Negotiating with People Pleasers

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Negotiating with People Pleasers

All of us behave at least somewhat differently in social situations than we do in private, but psychologists have found that some people try extra hard to convey a positive image of themselves to others.

Is a strong need to manage others’ impressions a help or a hindrance in social situations such as negotiation? According to one school of thought, people who score high in impression management have a strong need for approval that could lead them to be defensive or manipulative.

But other researchers have theorized that those who try hardest to manage impressions have better negotiation skills and high levels of self-control that predispose them to be emotionally stable, disciplined, and friendly.


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To try to resolve the debate, researcher Liad Uziel of Bar-Ilan University had study participants engage in tasks that required both creativity and concentration, such as writing a story based on a picture, either in the presence of an observer or while alone in a room.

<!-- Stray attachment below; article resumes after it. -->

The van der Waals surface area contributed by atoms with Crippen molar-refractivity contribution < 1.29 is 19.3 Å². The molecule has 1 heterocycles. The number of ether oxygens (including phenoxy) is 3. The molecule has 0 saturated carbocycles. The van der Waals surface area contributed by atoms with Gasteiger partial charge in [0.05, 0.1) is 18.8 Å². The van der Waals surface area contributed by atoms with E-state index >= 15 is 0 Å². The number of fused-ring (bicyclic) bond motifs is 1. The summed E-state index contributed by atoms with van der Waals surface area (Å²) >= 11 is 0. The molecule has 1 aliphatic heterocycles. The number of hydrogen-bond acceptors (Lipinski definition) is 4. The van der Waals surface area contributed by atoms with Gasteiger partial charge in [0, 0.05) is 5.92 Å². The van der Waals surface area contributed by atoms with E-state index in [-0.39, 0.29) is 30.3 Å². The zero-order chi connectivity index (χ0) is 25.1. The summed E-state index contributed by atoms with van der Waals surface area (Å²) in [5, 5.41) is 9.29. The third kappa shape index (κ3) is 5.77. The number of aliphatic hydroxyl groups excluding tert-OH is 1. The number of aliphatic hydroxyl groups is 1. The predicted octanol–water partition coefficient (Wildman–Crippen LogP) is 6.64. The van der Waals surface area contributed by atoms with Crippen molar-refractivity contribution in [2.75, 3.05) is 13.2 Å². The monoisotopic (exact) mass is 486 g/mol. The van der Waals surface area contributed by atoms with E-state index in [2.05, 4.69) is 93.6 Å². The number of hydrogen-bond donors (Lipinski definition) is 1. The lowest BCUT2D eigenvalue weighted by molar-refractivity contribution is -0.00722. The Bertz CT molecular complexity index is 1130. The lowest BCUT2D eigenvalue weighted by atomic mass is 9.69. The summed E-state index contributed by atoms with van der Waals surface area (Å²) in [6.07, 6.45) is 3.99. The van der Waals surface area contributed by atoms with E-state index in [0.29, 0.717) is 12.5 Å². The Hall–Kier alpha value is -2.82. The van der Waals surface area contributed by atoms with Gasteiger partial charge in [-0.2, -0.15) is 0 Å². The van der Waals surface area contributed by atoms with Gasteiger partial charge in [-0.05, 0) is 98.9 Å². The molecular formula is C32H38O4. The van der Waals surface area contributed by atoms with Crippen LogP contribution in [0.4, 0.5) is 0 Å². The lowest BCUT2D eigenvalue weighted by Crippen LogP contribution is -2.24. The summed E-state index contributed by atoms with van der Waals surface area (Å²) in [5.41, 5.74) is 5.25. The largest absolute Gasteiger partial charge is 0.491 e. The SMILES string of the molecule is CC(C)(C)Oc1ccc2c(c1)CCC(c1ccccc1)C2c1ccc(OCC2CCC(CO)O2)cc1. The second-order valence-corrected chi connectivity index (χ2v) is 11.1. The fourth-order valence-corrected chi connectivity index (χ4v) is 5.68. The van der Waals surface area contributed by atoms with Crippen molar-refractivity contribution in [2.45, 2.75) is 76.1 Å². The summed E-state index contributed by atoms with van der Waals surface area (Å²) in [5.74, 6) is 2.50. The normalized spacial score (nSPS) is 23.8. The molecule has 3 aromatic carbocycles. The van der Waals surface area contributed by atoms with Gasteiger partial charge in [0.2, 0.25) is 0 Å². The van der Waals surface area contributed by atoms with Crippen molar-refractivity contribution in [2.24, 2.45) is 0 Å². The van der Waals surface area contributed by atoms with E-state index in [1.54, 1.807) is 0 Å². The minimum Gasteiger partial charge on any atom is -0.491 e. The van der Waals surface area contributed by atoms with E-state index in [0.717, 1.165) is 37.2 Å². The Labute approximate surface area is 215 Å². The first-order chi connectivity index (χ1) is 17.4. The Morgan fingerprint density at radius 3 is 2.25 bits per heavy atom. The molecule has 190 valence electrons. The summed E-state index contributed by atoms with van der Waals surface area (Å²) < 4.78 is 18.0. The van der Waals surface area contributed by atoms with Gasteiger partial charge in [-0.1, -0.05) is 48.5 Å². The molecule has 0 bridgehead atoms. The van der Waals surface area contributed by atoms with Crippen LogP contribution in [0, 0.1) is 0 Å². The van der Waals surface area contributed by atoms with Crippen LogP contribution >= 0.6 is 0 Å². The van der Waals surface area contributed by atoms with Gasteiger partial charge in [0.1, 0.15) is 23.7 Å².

Participants who scored high on impression management were more creative and persistent when an observer was present than when they were alone. Rather than choking, these participants rose to the occasion.

You might naturally be wary of a negotiator who seems especially eager to please. But Uziel’s research offers early evidence that such individuals thrive at creative tasks while being monitored, thus making them potentially excellent negotiating counterparts.

Adapted from “Dealing with People Pleasers,” first published in the Negotiation newsletter, March 2011.

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